Further, Section 41 of the Act talks about offences committed by governmental departments. Where any government department has committed an offence under this Act, then the head of that department shall be liable to be proceeded and accordingly punished. However, if the Head of Department had no knowledge of the committing of these offences, or had practised due diligence to prevent these offences from happening, he shall not be held liable.

Further, the language of Section 41 sub-section 2 explains that if such Head of Department had consented to, or neglected to prevent, the commission of these offences, then such person shall be liable to be proceeded against and punished accordingly.

PROCEDURES

Procedures are covered under Section 42 to 46 of the Act. The Section 42 of the Act states that no suit, prosecution or another legal proceeding shall be initiated against the government, any officer of the government or any member, employee or officer of the Board, where the actions are done by such body or persons are done or intended to be done in good faith in pursuance of this Act.

Further, as per the Section 43 of the Act that the Court shall take cognizance of only those offences where the complaint is made by, A Board or any officer authorised under it or by any other person who has given notice of not less than sixty days, of the alleged offence and his intention to make a complaint to the Board or an officer authorised by it. Further, no court inferior to that of a Metropolitan Magistrate or Judicial Magistrate of First Class shall try any offence punishable under this Act.

According to the Section 44 of the Act, it states that all members, officers and other employees shall be deemed to be acting as public servants under Section 21 of the Indian Penal Code, 1860.

As per the Section 45 of the Act, it states that the Central Board shall provide information in the form of data, statistics, reports or another form of information to the Central Government and the State Board.

Section 46 of the Act talks about bar of jurisdiction. It explains that no civil court shall have jurisdiction in any matter which an Appellate Authority formed under this Act is empowered by this Act to decide, nor should an injunction be granted in respect of any action taken under the pursuance of the powers of this Act.

JUDICIAL RESPONSE

Landmark cases related to air pollution issues provided the great impact to improve air quality.

Taj Trapezium Case, Agra: Taj pollution matter: M.C.Mehta Vs UOI and Ors. W.P.(C) No.13381/1984

This writ Petition was led by Mr. M.C.Mehta, regarding pollution caused to the Taj Mahal in Agra. The sources of air pollution were particularly iron factories, ferroalloys industries, rubber processing, lime processing, engineering, chemical industries, brick kilns, refractory units and automobiles especially the Mathura refinery and Firozabad bangles and glass industries. Acid rain in this area has corroding effect on the gleaming white marble. The Honourable Supreme Court after examining the reports from National Environmental Engineering Research Institute, Varadarajan committee, Central Pollution Control Board (CPCB) and Utter Pradesh (U.P.) Board, on 31.12.1996 directed that the industries in the Taj Trapezium Zone (TTZ) were the active contributors of air pollution. All the 292 industries had to approach either to the GAIL for grant of industrial gas-connection or to the U.P. Government for allotment of alternative plots outside TTZ or stop functioning using coke/coal. Constitution Of Mahajan Committee The Supreme Court on 30.8.1996 directed the Mahajan Committee to inspect the progress of the green belt development and the Taj Trapezium Zone Pollution (Prevention and Control) Authority to monitor progress of the implementation.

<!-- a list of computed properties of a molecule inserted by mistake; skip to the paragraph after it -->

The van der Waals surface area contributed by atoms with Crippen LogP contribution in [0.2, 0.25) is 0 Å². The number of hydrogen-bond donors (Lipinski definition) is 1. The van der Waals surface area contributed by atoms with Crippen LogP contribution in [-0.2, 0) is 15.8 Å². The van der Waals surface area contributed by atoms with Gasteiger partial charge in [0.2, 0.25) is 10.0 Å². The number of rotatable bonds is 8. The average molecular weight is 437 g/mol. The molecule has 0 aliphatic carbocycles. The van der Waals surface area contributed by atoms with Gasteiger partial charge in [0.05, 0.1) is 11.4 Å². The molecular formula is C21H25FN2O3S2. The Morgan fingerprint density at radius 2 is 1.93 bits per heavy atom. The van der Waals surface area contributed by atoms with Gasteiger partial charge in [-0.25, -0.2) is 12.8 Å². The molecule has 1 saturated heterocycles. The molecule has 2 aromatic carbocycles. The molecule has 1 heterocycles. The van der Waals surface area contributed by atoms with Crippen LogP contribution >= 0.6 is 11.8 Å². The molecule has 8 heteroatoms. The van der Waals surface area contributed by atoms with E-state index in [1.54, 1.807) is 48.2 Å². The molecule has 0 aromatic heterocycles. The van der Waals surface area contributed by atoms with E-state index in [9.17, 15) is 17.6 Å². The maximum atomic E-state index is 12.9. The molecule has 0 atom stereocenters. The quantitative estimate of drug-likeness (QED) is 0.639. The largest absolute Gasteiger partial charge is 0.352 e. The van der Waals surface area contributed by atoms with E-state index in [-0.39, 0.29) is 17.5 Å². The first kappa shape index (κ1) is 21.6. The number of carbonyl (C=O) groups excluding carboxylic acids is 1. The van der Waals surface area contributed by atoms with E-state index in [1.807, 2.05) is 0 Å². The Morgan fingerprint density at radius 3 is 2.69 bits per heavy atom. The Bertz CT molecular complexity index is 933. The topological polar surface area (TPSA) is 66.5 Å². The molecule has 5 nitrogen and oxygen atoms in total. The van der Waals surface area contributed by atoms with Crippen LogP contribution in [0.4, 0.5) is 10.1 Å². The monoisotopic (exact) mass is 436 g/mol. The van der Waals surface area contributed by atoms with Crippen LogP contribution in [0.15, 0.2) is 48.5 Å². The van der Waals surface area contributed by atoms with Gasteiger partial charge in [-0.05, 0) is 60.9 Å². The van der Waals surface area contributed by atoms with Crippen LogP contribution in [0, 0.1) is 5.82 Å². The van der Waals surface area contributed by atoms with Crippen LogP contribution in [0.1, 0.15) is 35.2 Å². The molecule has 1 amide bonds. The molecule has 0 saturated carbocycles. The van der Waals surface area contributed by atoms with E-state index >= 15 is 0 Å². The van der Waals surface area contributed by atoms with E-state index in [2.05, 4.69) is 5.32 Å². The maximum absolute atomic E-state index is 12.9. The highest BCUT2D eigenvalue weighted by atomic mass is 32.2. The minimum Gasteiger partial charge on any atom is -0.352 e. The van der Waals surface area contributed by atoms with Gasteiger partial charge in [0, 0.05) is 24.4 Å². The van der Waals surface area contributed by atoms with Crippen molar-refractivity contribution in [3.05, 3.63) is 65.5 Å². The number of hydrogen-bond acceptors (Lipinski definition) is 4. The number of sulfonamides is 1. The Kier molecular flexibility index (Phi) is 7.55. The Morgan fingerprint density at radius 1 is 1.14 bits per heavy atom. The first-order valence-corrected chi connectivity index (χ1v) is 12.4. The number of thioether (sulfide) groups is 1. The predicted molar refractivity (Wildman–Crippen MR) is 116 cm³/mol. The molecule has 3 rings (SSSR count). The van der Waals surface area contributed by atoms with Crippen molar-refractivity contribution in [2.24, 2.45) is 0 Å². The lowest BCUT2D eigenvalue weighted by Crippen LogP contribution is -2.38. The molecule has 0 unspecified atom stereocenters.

Delhi air pollution case: Vehicular pollution in Delhi: (M.C.Mehta vs UOI and ors., 1998 (6) SCC 60) This writ petition was filed in the year 1985 under Article 21 of the Constitution of India regarding air pollution in Delhi. The Petitioner challenged the inaction on the part of the Union of India, Delhi Administration (Government of National Capital Territory of Delhi) and other Authorities whereby smoke, highly toxic and other corrosive gases were allowed to pass into the air, by which the people of Delhi were put to high risk. During the pendency of this Writ Petition, the Supreme Court passed several orders and directions to deal with the situations arising from time-to-time and impressed upon the concerned authorities to take urgent steps to tackle the acute problem of vehicular pollution in Delhi, which include elimination of leaded petrol, replacement of old auto rickshaws, taxies and buses, construction of new Interstate Bus Terminus at entry points, considering and strengthening the air quality monitoring. It was held that it was the duty of the Government to see that the air was not contaminated by vehicular pollution. The right to clean air also stemmed from Art 21 which referred to right to life.

CONCLUSION

Air pollution is a major issue not only in India but in the whole world and controlling and forestalling it is another enormous issue, till now we can’t make awareness among the individuals with respect to the significance of purifying air which is contaminated due to various industries. This Act unquestionably gives different offices that will hope to forestall and control air pollution, the Act sets down different methodology for filing the complaints and the provides the different functions to respective Boards. Anyway more should be done and the Act ought to be made increasingly extensive, more investment ought to be given to local people and disciplines ought to be made stricter so it Acts as a solid discouragement. Over all these more accentuation ought to be given on the execution as just by causing laws you to can not control contamination, appropriate usage is likewise required.